“Of course, you can’t say that those of us who removed Saddam in 2003 bear no responsibility for the situation in 2015” and the rise of ISIS, said Tony Blair, the former prime minister of the United Kingdom and one of the leaders, with George W. Bush, of the drive to forcibly oust Saddam Hussein in Iraq. “But it’s important also to realize, one, that the Arab Spring which began in 2011 would also have had its impact on Iraq today, and two, ISIS actually came to prominence from a base in Syria and not in Iraq.”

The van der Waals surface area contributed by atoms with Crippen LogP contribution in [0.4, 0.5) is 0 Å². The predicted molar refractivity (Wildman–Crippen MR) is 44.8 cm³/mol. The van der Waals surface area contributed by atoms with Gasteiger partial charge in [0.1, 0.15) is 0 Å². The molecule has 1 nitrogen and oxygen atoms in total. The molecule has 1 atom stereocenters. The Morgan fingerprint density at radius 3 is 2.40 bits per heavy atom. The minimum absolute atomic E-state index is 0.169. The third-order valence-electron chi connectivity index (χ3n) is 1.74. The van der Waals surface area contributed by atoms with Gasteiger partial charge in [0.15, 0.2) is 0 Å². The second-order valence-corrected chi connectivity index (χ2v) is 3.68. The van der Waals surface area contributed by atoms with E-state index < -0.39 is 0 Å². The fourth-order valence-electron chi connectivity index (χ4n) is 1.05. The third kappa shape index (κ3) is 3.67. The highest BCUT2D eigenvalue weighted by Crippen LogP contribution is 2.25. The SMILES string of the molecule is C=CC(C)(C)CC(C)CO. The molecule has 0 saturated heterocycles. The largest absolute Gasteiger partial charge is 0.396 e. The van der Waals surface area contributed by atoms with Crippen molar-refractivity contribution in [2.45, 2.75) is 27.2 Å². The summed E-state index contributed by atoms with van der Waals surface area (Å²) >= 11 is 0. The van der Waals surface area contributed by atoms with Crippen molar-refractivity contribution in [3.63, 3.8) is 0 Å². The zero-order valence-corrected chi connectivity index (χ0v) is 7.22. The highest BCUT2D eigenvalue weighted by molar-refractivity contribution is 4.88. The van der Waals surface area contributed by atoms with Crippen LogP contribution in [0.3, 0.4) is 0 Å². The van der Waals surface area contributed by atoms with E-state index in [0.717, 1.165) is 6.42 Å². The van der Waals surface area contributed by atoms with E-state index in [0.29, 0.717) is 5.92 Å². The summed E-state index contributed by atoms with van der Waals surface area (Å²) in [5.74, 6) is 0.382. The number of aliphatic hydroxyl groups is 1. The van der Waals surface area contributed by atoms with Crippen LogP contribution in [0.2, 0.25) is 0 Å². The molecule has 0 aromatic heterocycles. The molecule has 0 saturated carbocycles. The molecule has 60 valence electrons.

Blair was speaking to CNN’s Fareed Zakaria in an interview that aired Sunday, and while he apologized for the fact that “the intelligence we received was wrong” regarding Saddam’s possession of weapons of mass destruction, he maintained, as other decision-makers of that era (and their relatives) have, that removing Saddam was a good thing. “I find it hard to apologize for removing Saddam. I think, even from today in 2015, it is better that he’s not there than that he is there,” he said. Saddam was a tyrant and an aggressor, but are Iraq and the region really better off without him? Consider just some of the consequences of the war that removed him.
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